For one, it's relatively slow compared to other ABM frameworks and, to be quite frank, there's not much that we as regular users can do about this. Have a look here for one attempt to quantify the differences between popular frameworks. As can be seen from this, Julia is well suited for executing highly computationally intensive ABMs. After all, agent-based models are at their core not really much more than repetitive number crunching under a set of given rules. And that, by chance, is a domain in which Julia really shines.
Users also need at least a second tool or programming language to analyse the data generated by their ABMs and plot it in a visually appealing way (preferably even in a publishable form). Julia solves this issue both by design and through its rich package ecosystem which allows agent-based modellers to code continuous pipelines from the model itself into data wrangling and finally visualisation. No need for intermediate data conversion and, maybe more importantly, no need to learn multiple syntaxes.
It's this kind of uniform approach utilising just a single programming language for all your needs, that can allow researchers to free up some precious mental capacities and gain speed in writing clear and concise code. All while allowing others to reproduce your findings and modify or extend your models. Taking these two points together, I firmly believe that Julia is indeed a great candidate for writing agent-based models.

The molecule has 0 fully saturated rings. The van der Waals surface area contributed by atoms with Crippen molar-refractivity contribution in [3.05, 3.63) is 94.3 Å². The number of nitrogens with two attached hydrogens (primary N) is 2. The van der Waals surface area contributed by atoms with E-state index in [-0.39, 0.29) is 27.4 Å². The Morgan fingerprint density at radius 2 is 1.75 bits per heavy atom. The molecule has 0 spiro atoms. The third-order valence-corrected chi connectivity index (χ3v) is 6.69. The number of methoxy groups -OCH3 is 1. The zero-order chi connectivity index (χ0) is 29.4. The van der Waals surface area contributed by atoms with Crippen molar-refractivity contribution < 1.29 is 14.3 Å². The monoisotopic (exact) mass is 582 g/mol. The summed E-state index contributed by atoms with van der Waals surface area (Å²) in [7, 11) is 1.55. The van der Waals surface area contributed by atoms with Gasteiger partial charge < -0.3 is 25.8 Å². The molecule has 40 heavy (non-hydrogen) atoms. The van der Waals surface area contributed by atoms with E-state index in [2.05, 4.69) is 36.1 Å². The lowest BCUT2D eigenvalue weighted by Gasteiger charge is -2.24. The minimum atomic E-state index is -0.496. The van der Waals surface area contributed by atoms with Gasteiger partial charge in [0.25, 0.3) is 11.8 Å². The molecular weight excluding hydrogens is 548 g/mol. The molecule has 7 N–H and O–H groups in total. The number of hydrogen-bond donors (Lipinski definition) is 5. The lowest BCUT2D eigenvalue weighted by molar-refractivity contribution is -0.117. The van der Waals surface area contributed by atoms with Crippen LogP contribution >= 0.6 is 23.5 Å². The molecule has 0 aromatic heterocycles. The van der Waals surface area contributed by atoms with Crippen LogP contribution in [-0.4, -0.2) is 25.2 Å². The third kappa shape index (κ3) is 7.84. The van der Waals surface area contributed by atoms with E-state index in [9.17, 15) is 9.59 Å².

A quick side note: Agent-based modelling has a broad community ranging from disciplines such as physics and biology to social sciences and economics. Due to my personal background, this series will naturally approach the topic of ABMs from this perspective as well. This means that in the examples I choose, the agents are more likely to represent humans, firms, or some other kind of institutions more often than for example cells, particles, or other animals. Let this not distract you from the fact, that ABMs can be used for a multitude of great applications and scenarios from various scientific backgrounds. At its core, the technicalities stay the same - it's just the story and the subjects that change.
For now, this is just a dummy post to test this new platform in the broader Julia community (yet, already having spent a non-negligible amount of time on this post). And while I'm planning to contribute a few more posts to this series, it's as of yet unclear how long this will last. Somehow it's an attempt to give something back to the Julia community besides answering questions on Discourse, Zulip, Slack and Github. Hopefully it will succeed in conveying my enthusiasm for doing agent-based modelling in Julia and convince others to try it out for themselves. It's not particularly harder to code good ABMs in Julia than it is in any other framework like NetLogo or Mesa. But it might take some time to get used to the "Julia way" when coming from another language. This is what I'm trying to help with. Maybe you'll like it, maybe you won't. In the end, I would be glad to hear about your experiences, no matter if they're positive or negative.
Designing an agent-based model is never easy.
So let's not make the coding part any harder than it has to be.